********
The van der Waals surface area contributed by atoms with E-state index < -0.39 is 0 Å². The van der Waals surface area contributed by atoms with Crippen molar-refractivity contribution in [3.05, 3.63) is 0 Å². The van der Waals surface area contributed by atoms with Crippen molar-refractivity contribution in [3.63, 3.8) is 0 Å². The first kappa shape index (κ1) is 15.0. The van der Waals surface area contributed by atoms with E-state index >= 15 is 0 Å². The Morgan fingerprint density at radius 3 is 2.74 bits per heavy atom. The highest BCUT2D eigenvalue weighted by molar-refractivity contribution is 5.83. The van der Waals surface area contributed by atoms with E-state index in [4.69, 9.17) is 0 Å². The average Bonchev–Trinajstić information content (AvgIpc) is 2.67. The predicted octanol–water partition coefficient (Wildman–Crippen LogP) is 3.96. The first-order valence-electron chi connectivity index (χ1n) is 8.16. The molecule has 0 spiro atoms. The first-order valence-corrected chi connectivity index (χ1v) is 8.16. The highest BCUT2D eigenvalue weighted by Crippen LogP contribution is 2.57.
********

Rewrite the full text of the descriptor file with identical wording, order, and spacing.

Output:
The van der Waals surface area contributed by atoms with E-state index < -0.39 is 0 Å². The van der Waals surface area contributed by atoms with Crippen molar-refractivity contribution in [3.05, 3.63) is 0 Å². The van der Waals surface area contributed by atoms with Crippen molar-refractivity contribution in [3.63, 3.8) is 0 Å². The first kappa shape index (κ1) is 15.0. The van der Waals surface area contributed by atoms with E-state index >= 15 is 0 Å². The Morgan fingerprint density at radius 3 is 2.74 bits per heavy atom. The highest BCUT2D eigenvalue weighted by molar-refractivity contribution is 5.83. The van der Waals surface area contributed by atoms with E-state index in [4.69, 9.17) is 0 Å². The average Bonchev–Trinajstić information content (AvgIpc) is 2.67. The predicted octanol–water partition coefficient (Wildman–Crippen LogP) is 3.96. The first-order valence-electron chi connectivity index (χ1n) is 8.16. The molecule has 0 spiro atoms. The first-order valence-corrected chi connectivity index (χ1v) is 8.16. The highest BCUT2D eigenvalue weighted by Crippen LogP contribution is 2.57.